Funny enough, the ASIO4all drivers sound worse than the MME/DirectX drivers
That can't be. Something is broken if this is the case, or else you interpret a colouring effect as good that actually should be interpreted as signal degradation.
ASIO drivers (like ALSA drivers on Linux) should give the DAW straight access to the interface's DACs. Thus the DAC produces exactly the sound the DAW intends to, which because we're purely in the digital realm here, can be said to be perfect reproduction.
The main flip side is that this relies on giving the DAW complete control over the parameters like buffer size and sample rate and that nobody else messes with the contents of those buffers while the DAW writes to them, i.e. the output will be blocked for other applications. By contrast, sound servers like MME/DirectSound/XAudio2, CoreAudio or PulseAudio enable multiple applications to use the same DAC at a time. They do this by resampling, re-chunking and mixing the streams, which is not really a lossless process. Audiophiles for this reason often say things like “never use PulseAudio, because resampling is evil”. Frankly I consider this a bit silly, because properly implemented Lanczos resampling is virtually lossless for all audible frequencies (provided neither source nor sink use less than 44.1 kHz). In fact the master of modern records will usually be resampled already anyway, e.g. mixed in 96 kHz but distributed in 44.1 kHz.
So on a properly working system, ASIO and XAudio2 should effectively give the same output, at least any difference would be negligible compared to the differences that room acoustics or different speakers make. The main advantage of ASIO is, as you say, that it allows lower latency, because there's no extra processing.
I could think of some reasons why you might nevertheless think that XAudio2 gives better output:
- You have set the latency too low? Obviously, the processor load is not only due to a sound-servers resampling; if you're mixing a record it will probably be mainly due to effect plugins. And if the CPU is already quite loaded, it will not always be able to finish all intermediate buffers so quickly before the next DAC interrupt; that's then a buffer underflow. Normally, this results in a distinctive drop-out that indicates what the problem is, but I could imagine that Ableton, being optimised for live performance, does something to make it still work smoothly albeit with degraded fidelity.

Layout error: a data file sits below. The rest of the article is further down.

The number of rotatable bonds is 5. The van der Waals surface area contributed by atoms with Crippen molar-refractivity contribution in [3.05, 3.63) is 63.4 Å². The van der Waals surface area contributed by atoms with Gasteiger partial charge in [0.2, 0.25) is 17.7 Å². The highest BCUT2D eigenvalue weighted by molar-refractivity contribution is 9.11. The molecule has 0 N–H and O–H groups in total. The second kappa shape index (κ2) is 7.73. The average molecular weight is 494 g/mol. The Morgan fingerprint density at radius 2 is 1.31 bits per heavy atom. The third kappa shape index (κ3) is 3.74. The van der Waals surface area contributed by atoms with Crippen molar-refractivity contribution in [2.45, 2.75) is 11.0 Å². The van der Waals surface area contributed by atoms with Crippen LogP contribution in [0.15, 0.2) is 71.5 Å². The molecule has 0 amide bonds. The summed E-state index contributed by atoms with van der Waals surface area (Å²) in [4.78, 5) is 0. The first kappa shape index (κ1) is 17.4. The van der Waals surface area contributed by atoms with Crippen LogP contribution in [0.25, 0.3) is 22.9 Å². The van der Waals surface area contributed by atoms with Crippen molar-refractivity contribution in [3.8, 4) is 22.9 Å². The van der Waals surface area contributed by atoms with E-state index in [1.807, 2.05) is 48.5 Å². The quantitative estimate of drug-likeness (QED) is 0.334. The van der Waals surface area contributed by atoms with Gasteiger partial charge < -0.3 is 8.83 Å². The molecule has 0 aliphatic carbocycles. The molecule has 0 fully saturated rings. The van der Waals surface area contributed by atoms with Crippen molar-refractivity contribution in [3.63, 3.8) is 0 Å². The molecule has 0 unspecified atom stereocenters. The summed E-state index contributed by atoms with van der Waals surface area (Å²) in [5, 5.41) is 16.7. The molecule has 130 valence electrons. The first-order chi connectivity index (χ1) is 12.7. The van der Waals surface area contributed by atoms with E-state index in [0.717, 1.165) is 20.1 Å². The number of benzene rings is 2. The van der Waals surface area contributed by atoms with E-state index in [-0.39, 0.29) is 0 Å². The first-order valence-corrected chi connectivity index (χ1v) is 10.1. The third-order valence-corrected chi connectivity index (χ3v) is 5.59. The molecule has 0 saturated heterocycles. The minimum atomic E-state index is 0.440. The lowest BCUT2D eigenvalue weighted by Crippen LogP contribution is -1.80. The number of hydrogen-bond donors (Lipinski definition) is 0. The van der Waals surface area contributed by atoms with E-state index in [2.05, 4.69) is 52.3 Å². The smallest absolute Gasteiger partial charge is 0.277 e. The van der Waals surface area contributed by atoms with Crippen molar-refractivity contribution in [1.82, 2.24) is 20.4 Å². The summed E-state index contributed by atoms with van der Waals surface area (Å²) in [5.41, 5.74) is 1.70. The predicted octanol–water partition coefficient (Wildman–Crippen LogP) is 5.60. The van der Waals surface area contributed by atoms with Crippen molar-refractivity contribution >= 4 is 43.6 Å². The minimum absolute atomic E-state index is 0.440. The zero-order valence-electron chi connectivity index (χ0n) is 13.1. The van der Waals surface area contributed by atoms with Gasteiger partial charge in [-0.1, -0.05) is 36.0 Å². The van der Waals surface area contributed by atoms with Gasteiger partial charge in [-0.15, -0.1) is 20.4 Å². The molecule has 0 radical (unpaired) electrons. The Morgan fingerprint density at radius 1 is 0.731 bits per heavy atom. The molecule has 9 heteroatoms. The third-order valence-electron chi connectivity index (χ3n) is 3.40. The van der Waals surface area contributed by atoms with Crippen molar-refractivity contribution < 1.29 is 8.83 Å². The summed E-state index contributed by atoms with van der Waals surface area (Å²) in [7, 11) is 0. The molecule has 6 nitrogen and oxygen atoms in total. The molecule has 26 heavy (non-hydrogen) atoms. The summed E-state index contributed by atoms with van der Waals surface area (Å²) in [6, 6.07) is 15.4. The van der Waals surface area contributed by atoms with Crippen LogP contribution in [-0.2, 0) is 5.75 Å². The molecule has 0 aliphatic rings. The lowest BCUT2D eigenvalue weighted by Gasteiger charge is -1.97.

For mixing and mastering, it generally makes sense to set the latency to something high: 512, 1024 or 2048 samples. XAudio2 will use similarly large buffers behind your back anyway, so there the problem doesn't arise.
- Your interface doesn't really support the sample rate you try to use it at? Maybe the manifacturers only tested it properly at 44.1 kHz, then if you use it at 48 kHz there is some ringing of a not properly configured filter. With the XAudio2 drivers this would not be an issue because the signal is resampled beforehand, and as I said this can actually be done with quite good precision. ASIO on the other hand would force the DAC to run at your selected rate.
- Your mix is too quiet? The old problem: louder sounds better. With ASIO, you must make sure your mix master actually stays withing the 0dB limit, and that's then sent straight to the DAC. Whereas a sound server, because of the processing it does, will actually have some limiter built in, and extra loudness controls. So it's possible that when using XAudio2, your actually listening to the signal too loud, louder than you can render it into a file. This may then appear to sound better, but really it doesn't, and if you mix or master this way the end result will be worse.